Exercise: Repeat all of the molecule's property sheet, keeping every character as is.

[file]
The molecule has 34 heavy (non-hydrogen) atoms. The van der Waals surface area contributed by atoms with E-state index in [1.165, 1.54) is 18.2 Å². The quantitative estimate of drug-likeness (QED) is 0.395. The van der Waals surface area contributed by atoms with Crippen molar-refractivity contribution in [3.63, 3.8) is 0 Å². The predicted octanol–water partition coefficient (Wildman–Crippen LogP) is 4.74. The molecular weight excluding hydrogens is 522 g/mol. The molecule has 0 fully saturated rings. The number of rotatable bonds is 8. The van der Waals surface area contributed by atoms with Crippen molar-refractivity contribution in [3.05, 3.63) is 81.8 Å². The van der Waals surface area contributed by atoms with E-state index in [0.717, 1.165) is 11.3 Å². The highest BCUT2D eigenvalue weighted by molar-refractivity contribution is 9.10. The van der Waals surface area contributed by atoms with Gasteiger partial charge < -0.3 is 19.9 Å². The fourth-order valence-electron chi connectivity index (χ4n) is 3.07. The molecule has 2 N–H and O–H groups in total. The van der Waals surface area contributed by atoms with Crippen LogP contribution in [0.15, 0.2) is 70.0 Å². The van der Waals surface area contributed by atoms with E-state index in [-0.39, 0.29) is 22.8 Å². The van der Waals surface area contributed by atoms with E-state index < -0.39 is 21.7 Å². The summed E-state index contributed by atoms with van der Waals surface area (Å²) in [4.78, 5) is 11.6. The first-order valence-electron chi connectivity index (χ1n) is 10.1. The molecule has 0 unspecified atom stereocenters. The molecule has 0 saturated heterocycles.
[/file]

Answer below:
The molecule has 34 heavy (non-hydrogen) atoms. The van der Waals surface area contributed by atoms with E-state index in [1.165, 1.54) is 18.2 Å². The quantitative estimate of drug-likeness (QED) is 0.395. The van der Waals surface area contributed by atoms with Crippen molar-refractivity contribution in [3.63, 3.8) is 0 Å². The predicted octanol–water partition coefficient (Wildman–Crippen LogP) is 4.74. The molecular weight excluding hydrogens is 522 g/mol. The molecule has 0 fully saturated rings. The number of rotatable bonds is 8. The van der Waals surface area contributed by atoms with Crippen molar-refractivity contribution in [3.05, 3.63) is 81.8 Å². The van der Waals surface area contributed by atoms with E-state index in [0.717, 1.165) is 11.3 Å². The highest BCUT2D eigenvalue weighted by molar-refractivity contribution is 9.10. The van der Waals surface area contributed by atoms with Gasteiger partial charge < -0.3 is 19.9 Å². The fourth-order valence-electron chi connectivity index (χ4n) is 3.07. The molecule has 2 N–H and O–H groups in total. The van der Waals surface area contributed by atoms with Crippen LogP contribution in [0.15, 0.2) is 70.0 Å². The van der Waals surface area contributed by atoms with E-state index in [-0.39, 0.29) is 22.8 Å². The van der Waals surface area contributed by atoms with E-state index < -0.39 is 21.7 Å². The summed E-state index contributed by atoms with van der Waals surface area (Å²) in [4.78, 5) is 11.6. The first-order valence-electron chi connectivity index (χ1n) is 10.1. The molecule has 0 unspecified atom stereocenters. The molecule has 0 saturated heterocycles.